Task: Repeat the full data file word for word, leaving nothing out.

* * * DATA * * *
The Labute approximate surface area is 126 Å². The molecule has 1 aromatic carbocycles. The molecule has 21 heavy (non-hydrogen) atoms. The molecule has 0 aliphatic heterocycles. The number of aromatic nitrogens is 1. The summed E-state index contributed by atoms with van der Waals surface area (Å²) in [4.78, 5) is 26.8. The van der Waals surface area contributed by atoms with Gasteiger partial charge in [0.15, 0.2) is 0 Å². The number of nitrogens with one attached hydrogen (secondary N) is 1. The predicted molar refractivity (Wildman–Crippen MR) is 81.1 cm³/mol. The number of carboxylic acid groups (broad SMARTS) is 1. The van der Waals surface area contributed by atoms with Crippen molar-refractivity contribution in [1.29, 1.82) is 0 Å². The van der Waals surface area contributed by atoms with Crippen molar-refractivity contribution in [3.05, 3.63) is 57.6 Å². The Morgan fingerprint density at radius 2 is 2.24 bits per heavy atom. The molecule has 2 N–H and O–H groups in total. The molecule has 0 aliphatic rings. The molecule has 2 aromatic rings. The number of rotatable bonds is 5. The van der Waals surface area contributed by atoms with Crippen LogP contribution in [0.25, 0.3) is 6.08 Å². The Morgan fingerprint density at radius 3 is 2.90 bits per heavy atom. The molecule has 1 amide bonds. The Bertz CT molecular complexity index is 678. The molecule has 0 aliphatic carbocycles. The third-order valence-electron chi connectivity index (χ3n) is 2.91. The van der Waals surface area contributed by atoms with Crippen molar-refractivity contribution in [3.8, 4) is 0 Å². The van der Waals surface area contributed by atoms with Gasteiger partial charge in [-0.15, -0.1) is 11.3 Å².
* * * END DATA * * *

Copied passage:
The Labute approximate surface area is 126 Å². The molecule has 1 aromatic carbocycles. The molecule has 21 heavy (non-hydrogen) atoms. The molecule has 0 aliphatic heterocycles. The number of aromatic nitrogens is 1. The summed E-state index contributed by atoms with van der Waals surface area (Å²) in [4.78, 5) is 26.8. The van der Waals surface area contributed by atoms with Gasteiger partial charge in [0.15, 0.2) is 0 Å². The number of nitrogens with one attached hydrogen (secondary N) is 1. The predicted molar refractivity (Wildman–Crippen MR) is 81.1 cm³/mol. The number of carboxylic acid groups (broad SMARTS) is 1. The van der Waals surface area contributed by atoms with Crippen molar-refractivity contribution in [1.29, 1.82) is 0 Å². The van der Waals surface area contributed by atoms with Crippen molar-refractivity contribution in [3.05, 3.63) is 57.6 Å². The Morgan fingerprint density at radius 2 is 2.24 bits per heavy atom. The molecule has 2 N–H and O–H groups in total. The molecule has 0 aliphatic rings. The molecule has 2 aromatic rings. The number of rotatable bonds is 5. The van der Waals surface area contributed by atoms with Crippen LogP contribution in [0.25, 0.3) is 6.08 Å². The Morgan fingerprint density at radius 3 is 2.90 bits per heavy atom. The molecule has 1 amide bonds. The Bertz CT molecular complexity index is 678. The molecule has 0 aliphatic carbocycles. The third-order valence-electron chi connectivity index (χ3n) is 2.91. The van der Waals surface area contributed by atoms with Crippen molar-refractivity contribution in [3.8, 4) is 0 Å². The van der Waals surface area contributed by atoms with Gasteiger partial charge in [-0.15, -0.1) is 11.3 Å².